On August 21, 2018, the IRS released Notice 2018-68 providing its initial guidance on the Tax Cuts and Jobs Act (Act) transition rule for changes under 162(m). Before the Act, 162(m) limited a public company’s tax deduction to $1,000,000 for annual compensation paid to its “covered employees” (i.e., the CEO and the other three most highly compensated executives (excluding the CFO)). Important pre-Act limitations/exceptions to this rule included (i) a more narrow definition of covered employee, and (ii) an exclusion for performance-based compensation.
The Act substantially broadened the definition of covered employee and eliminated the performance-based compensation exception. However, the Act offered a transition rule for compensation paid under a written binding contract that was in effect on November 2, 2017 and that is not materially modified after that date.
The Notice provides much needed guidance on the following three key transition rules areas:
- Who is a Covered Employee? – The Notice provides additional guidance (and examples) to assist employers in determining which executives are covered employees under the transition rule. Importantly, the Notice seems to further expand the category of executives who are covered by the 162(m) deduction limits.
- What is a Written Binding Contract? The Notice narrowly construes the universe of pre-existing contracts that will fall within the transition rule and reminds us that any contract “renewed” after November 2, 2017 is not subject to the transition rule. The Notice goes to great lengths to explain (and provide examples of) when a contract is deemed renewed under the transition rule.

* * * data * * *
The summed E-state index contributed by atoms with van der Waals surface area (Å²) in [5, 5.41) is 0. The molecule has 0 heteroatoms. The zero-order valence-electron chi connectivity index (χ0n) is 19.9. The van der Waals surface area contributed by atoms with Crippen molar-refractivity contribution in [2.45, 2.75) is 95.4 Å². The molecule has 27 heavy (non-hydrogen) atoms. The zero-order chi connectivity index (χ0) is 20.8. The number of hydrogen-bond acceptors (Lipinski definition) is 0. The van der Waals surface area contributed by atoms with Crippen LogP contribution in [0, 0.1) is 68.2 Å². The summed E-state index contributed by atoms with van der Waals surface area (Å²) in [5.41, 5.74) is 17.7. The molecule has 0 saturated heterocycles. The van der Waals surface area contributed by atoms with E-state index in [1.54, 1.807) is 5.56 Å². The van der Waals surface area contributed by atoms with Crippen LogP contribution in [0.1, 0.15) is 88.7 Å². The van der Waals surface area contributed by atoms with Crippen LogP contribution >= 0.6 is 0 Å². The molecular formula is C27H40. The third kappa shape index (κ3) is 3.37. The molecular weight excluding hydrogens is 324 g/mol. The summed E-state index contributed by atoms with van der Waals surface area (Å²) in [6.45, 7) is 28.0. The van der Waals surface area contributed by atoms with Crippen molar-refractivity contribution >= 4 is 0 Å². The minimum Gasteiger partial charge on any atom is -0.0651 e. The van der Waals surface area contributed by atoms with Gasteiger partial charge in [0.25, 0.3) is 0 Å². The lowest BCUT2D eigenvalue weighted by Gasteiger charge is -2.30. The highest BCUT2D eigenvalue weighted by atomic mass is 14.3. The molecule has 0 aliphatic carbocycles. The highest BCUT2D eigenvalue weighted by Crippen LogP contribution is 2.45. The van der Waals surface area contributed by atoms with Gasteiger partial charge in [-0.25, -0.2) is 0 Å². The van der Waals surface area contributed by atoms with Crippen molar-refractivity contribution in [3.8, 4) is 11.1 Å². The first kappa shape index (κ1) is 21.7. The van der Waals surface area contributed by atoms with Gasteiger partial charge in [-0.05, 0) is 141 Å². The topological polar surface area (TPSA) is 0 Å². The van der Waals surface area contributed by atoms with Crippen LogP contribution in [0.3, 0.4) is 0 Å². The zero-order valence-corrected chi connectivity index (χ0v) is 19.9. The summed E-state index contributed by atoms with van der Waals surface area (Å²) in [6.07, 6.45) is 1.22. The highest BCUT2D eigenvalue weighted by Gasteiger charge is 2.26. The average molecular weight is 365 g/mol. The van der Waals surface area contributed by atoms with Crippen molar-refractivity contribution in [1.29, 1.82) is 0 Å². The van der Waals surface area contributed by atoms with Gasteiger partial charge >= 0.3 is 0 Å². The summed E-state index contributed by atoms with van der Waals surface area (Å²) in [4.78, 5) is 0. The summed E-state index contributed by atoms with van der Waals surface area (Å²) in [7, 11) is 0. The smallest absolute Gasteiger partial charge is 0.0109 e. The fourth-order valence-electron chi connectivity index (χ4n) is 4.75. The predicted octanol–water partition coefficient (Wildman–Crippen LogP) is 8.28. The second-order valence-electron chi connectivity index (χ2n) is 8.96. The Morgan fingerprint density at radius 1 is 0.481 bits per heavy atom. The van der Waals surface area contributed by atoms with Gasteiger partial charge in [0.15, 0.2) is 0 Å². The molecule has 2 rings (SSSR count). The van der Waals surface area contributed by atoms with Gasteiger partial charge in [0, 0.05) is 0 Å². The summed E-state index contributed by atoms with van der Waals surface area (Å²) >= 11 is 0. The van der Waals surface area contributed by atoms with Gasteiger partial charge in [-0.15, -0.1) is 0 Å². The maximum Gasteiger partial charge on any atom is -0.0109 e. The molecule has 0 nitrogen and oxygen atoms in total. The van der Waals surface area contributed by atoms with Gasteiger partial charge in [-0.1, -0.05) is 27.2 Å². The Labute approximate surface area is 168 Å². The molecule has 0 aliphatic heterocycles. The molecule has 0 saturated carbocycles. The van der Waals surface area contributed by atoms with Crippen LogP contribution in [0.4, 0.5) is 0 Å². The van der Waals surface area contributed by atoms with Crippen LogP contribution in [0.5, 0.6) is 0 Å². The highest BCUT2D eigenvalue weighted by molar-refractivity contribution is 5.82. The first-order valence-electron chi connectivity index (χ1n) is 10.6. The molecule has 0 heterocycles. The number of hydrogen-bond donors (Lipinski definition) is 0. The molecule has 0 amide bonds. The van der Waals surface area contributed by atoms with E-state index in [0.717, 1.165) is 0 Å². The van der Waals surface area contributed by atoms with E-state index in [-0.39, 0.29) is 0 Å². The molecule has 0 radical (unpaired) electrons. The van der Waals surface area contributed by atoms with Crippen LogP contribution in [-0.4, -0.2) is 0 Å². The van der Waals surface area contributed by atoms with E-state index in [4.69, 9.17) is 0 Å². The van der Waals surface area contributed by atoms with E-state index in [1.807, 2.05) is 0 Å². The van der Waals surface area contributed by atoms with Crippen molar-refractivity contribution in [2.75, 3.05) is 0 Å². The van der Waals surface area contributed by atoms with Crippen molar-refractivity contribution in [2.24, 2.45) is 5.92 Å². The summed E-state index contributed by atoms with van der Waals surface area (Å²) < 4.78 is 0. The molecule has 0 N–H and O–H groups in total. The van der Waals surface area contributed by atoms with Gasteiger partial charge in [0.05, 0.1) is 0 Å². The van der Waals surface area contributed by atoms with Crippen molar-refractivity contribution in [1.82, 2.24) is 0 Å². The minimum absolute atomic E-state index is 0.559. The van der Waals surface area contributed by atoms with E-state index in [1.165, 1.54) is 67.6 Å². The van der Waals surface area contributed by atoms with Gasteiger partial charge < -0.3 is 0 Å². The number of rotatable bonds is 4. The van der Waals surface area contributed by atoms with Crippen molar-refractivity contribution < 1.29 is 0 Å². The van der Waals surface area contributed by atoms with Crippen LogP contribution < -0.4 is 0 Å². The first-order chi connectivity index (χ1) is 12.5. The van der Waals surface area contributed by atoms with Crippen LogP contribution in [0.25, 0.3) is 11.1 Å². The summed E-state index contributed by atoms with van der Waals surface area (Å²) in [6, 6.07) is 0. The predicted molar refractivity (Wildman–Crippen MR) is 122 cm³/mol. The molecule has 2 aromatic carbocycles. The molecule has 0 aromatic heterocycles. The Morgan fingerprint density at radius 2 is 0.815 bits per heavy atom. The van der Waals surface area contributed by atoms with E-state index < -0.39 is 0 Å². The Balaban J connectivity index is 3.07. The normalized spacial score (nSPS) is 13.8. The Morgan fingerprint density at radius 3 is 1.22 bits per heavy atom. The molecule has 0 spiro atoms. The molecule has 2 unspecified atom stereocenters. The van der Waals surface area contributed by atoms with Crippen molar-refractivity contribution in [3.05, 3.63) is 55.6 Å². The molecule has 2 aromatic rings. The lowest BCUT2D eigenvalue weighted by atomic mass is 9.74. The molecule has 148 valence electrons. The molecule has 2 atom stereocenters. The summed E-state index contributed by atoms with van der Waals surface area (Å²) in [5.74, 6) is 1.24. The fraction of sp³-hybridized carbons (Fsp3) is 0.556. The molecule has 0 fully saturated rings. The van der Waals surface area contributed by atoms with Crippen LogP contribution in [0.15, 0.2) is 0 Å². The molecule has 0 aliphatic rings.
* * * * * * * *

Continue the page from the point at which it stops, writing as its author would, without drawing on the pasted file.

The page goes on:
- What is a Material Modification? The Notice explains that a contract is materially modified if the contract is amended to increase the compensation to the executive. The Notice provides guidance (and examples) on the impact of certain cost of living increases, accelerations and deferrals of compensation. Importantly, the Notice provides that adopting a new contract with increased compensation will be considered a material modification of a pre-existing contract under certain circumstances.
The rules in the Notice providing guidance on the 162(m) transition rule are complex and should be reviewed carefully on a case-by-case basis to determine whether transition relief is available for a pre-existing contract.